The president explains to employees the objective and focus of actions surrounding Work Style Reforms, which is a key management policy, and accepts a wide range of inputs from employees such as issues they face in promoting reform and opinions and requests on corporate matters. The president will incorporate these inputs to develop more effective measures.
CP-Plan Promotion Center
Corporate Human Resources Div.
Mitsubishi Electric Corporation
It has been five years since the start of the activities. This initiative has so far brought results such as reductions in working hours and improvement of the way work is done through an increase in users of internal IT tools and the work from home program.
We will not limit the "Work Style Reforms" to activities to improve the operational efficiency or reduce working hours. We will deepen the initiative, focusing on work style reform and work quality improvement, and aim to create a workplace where all employees can work in good spirits.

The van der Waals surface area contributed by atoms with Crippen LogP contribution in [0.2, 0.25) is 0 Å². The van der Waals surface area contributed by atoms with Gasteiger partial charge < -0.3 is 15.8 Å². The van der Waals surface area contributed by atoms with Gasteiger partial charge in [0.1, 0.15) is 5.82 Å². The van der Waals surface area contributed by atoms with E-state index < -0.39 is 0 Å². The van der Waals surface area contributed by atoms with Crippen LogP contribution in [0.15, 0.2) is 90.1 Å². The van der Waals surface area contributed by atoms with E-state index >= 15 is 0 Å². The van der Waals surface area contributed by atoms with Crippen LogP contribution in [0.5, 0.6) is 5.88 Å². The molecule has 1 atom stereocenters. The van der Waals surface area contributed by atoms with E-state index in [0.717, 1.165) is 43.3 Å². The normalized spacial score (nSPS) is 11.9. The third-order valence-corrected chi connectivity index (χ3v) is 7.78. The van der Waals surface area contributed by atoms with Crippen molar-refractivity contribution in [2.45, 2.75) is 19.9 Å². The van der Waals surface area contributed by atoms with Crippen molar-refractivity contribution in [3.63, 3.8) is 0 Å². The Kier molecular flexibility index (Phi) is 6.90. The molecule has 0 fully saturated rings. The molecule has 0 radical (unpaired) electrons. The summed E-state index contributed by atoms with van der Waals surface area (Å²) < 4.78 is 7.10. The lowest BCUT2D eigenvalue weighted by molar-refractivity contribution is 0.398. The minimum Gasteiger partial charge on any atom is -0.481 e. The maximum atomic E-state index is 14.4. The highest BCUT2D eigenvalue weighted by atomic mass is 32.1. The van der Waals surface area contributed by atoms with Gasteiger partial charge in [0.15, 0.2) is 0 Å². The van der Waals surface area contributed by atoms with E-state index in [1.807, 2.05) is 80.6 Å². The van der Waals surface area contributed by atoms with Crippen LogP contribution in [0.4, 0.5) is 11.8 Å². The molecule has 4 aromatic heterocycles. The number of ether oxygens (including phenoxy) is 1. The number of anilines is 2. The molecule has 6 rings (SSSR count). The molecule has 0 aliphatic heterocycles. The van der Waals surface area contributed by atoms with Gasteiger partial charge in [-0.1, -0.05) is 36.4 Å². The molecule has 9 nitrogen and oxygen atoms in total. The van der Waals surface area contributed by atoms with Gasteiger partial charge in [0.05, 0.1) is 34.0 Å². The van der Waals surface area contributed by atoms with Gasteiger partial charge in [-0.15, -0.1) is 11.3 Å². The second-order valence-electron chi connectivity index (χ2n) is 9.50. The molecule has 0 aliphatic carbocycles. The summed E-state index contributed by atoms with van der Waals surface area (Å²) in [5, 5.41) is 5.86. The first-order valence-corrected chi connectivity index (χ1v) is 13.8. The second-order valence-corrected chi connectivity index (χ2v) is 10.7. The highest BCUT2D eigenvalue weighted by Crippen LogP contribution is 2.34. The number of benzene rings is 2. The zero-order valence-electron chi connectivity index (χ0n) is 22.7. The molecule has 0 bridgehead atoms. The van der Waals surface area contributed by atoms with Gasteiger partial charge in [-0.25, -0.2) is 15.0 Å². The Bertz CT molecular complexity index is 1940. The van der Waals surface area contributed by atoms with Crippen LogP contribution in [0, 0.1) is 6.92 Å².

Mitsubishi Electric is making every effort to fully establish a work-life balance support system that more than satisfies the legal requirements, and to develop workplace conditions that allow employees to comfortably do their jobs and raise children or care for elderly family members. Our childcare leave program can be extended to the month of March following the child's first birthday (or to the first end of March following the child’s second birthday if there is a special circumstance). We also have a program that allows employees to work shorter hours when raising their children, and this program can be extended up until the end of March in the year the child graduates from elementary school. Our family-care leave program allows employees with families that meet the requirements to take a leave of absence for more than three years. It also allows employees to work shorter hours for up to three years to help them take care of their families. In addition, we have a temporary leave system for employees who wish to undergo fertility treatment to support the development of the next generation. There is also a program to provide the spouse with special paid leave (self-support leave) to use in certain circumstances such as to participate in a child's school event, a "work from home" program, as well as a re-hiring system for employees who have temporarily left the company to provide childcare and family care.